S1 liked a little of the circus, but overall it was too loud for her. I asked S0 what he liked:
Me: So, what did you like most about the circus ?
S0: The motorcyles !
Me: And what did the motorcycles do ?
S0: [grinning] Nothing !
Well, I guess we can forget about the career in journalism for now. But maybe art criticism…
Tim Horton's Timbits are Canada's way of weakening America's moral resolve.
Last night, I was listening to Tanya Donnelly's beautysleep album, and now I'm convinced it's a great album. This time, though, I was listening to it very low (since everybody else in the room was asleep), and it's funny what kinds of things will pop out in the mix that you might not notice at normal or loud listening levels. Of course, the words and vocals dominate, and I like the way that most of lyrics communicate a sense of settling down and being at peace, but not in a smug kind of way that says "I've got mine now, so I'm just gonna natter on about how much better I've got it." (Exhibit A: John Lennon's Double Fantasy)
There's an article in the New York Times about a guy from Texas who collected and made all sorts of all little things, things that added up to quite a collection.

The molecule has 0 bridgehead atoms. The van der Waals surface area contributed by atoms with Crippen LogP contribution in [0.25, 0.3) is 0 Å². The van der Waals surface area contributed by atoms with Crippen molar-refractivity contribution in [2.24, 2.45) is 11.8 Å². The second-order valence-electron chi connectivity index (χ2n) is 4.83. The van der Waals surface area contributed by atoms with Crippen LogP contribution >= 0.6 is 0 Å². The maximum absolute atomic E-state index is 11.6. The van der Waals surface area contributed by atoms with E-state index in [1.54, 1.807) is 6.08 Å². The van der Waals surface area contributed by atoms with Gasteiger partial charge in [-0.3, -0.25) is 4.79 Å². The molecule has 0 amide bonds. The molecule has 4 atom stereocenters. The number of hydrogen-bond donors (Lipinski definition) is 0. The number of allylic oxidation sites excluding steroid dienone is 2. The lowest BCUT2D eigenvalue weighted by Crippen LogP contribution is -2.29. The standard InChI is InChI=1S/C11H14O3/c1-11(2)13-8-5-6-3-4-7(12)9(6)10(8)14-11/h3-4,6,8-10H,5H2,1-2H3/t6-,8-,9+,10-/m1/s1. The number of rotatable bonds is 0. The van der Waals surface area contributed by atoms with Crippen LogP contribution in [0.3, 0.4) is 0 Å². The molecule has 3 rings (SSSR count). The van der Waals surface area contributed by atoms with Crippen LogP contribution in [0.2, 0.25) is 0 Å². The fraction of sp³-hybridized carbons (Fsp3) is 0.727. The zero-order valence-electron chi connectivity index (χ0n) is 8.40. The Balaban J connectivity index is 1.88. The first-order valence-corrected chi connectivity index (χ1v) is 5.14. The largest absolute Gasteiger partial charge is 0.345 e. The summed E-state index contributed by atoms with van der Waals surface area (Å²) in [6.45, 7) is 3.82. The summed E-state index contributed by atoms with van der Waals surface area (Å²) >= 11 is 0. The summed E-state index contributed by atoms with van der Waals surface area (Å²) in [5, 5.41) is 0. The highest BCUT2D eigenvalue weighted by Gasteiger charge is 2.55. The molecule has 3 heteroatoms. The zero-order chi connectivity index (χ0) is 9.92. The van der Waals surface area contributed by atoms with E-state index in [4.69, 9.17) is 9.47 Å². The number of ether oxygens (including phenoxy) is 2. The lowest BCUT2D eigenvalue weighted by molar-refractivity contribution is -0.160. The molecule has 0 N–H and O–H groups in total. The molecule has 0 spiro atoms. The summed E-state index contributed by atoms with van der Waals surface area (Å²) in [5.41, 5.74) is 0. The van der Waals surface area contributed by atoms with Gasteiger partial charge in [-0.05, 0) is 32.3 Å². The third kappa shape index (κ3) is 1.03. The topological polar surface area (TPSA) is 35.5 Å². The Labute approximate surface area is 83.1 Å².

But truth lives in the details, and D.D. Smalley left behind hundreds that, taken together, breathe life into a most unusual man. Many of those details are on display through year's end at Houston's Brazos Projects gallery, where visitors can marvel at the results of his seemingly limitless curiosity laid out as they once were in the confines of his attic, which he opened to the public as the Hyde Park Miniature Museum in 1941. Rows and rows of arrowheads and American Indian tools, mastodon teeth and a rib cage with an arrowhead caught betwixt its bones were treated exactly the same as a corset stay, an old spark coil, a shoe-button hook, bullets from No Man's Land, a seed from a cucumber tree on the Capitol grounds, a jar of soil from the Brazos river and another jar of pencils so short that the eraser sits just above the point. And so on, totaling more than 1,500 similarly quirky, irresistible objects. It is as if Smalley had opened the bureau drawers of a generation and lifted out the fragments of lives lived, of moments enjoyed or (as with his collection of World War I bullets) simply endured.